Eurozone economy delights in its best year in a decade
The eurozone economy, for so long a source of uncertainty, has enjoyed its best year in a decade, clear evidence it has broken out of the prolonged debt crisis that raised fears about the very survival of the euro currency.
In its first estimate for the fourth quarter, Eurostat, the European Union’s statistics agency, said yesterday that the eurozone expanded by 0.6 percent in the October-December period from the three months before.
That more-than-healthy level of growth means that for the whole of 2017, the eurozone economy grew by 2.5 percent. That was up from 2016 and its best performance since 2007, when it grew 3 percent. The eurozone even grew faster than the US, which expanded by 2.3 percent.
“Economic growth has shifted to a substantially faster growth path over the course of 2017,” said Bert Colijn, senior eurozone economist at ING. “While detailed breakdowns have yet to be released, it seems that the eurozone economy continues to fire on all cylinders.”
In the decade since 2007, the eurozone has had to grapple with one crisis after another, starting with the financial crash of 2008 that prompted the deepest worldwide recession since World War II. That exposed the weak underbelly of the eurozone — the state of the public finances in a number of member economies.
Four countries — Greece, Ireland, Portugal and Cyprus — had to be bailed out by their partners in the eurozone and the International Monetary Fund, and in return they made deep budget cuts to get their public finances into shape, hitting their economies hard. The Greek economy, for example, shed around a quarter of its output, and saw unemployment and poverty levels ratchet higher.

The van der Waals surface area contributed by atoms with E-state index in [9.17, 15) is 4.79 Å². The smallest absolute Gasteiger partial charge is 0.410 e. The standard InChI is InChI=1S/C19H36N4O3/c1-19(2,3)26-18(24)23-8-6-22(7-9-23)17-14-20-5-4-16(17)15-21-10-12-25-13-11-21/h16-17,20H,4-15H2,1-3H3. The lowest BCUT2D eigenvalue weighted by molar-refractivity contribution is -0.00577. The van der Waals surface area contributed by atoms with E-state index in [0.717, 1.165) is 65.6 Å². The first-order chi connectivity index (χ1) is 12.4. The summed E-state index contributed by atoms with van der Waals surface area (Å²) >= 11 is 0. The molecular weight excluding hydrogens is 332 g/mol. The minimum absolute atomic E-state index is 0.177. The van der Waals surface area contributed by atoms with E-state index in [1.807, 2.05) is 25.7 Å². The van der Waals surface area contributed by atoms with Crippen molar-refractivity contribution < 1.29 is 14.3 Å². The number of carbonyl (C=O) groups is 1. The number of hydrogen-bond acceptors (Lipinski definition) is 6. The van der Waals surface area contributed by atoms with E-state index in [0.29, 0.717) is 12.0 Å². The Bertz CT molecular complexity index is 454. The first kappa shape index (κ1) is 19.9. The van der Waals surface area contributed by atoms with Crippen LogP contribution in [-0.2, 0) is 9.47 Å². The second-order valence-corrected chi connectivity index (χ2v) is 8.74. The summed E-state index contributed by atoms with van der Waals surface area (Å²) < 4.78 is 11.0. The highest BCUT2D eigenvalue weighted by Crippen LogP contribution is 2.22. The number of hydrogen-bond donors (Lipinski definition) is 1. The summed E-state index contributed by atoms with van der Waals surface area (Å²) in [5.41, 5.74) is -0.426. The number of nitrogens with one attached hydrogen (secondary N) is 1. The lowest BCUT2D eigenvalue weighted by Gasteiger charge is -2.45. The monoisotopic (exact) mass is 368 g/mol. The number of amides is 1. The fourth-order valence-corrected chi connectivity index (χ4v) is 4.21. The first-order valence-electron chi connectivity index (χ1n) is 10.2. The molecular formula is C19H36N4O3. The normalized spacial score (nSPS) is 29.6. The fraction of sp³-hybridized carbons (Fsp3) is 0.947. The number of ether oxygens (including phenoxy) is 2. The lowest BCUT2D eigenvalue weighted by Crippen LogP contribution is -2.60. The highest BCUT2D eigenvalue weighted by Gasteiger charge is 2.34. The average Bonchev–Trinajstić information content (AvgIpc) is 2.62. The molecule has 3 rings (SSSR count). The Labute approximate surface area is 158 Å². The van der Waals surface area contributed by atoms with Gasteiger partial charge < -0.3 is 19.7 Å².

It’s only recently that existential concerns surrounding the euro have eased. Greece, notably, is set to emerge from its bailout era this summer, eight years after it first faced potential bankruptcy.
With fears of a breakup of the eurozone largely evaporated, confidence across the bloc has risen. That’s evident in the fact that growth isn’t just reliant on the big economies of Germany and France. Stronger growth is being recorded in those countries that were at the forefront of the crisis and that’s helping to bring down unemployment, potentially reinforcing the recovery even more.
Following the defeat of several populist political movements in elections in 2017, such as in France and the Netherlands, there are fewer fears about the prospect of anti-euro politicians taking the helm.
Meanwhile, the recovery has been boosted by the European Central Bank’s massive stimulus program and its move to slash interest rates. The wider global economy — in particular trade — is also on the up, and that’s supporting the eurozone’s exporters.
That combination of positive factors is set to hold in 2018 and growth is anticipated to come in around 2017’s level.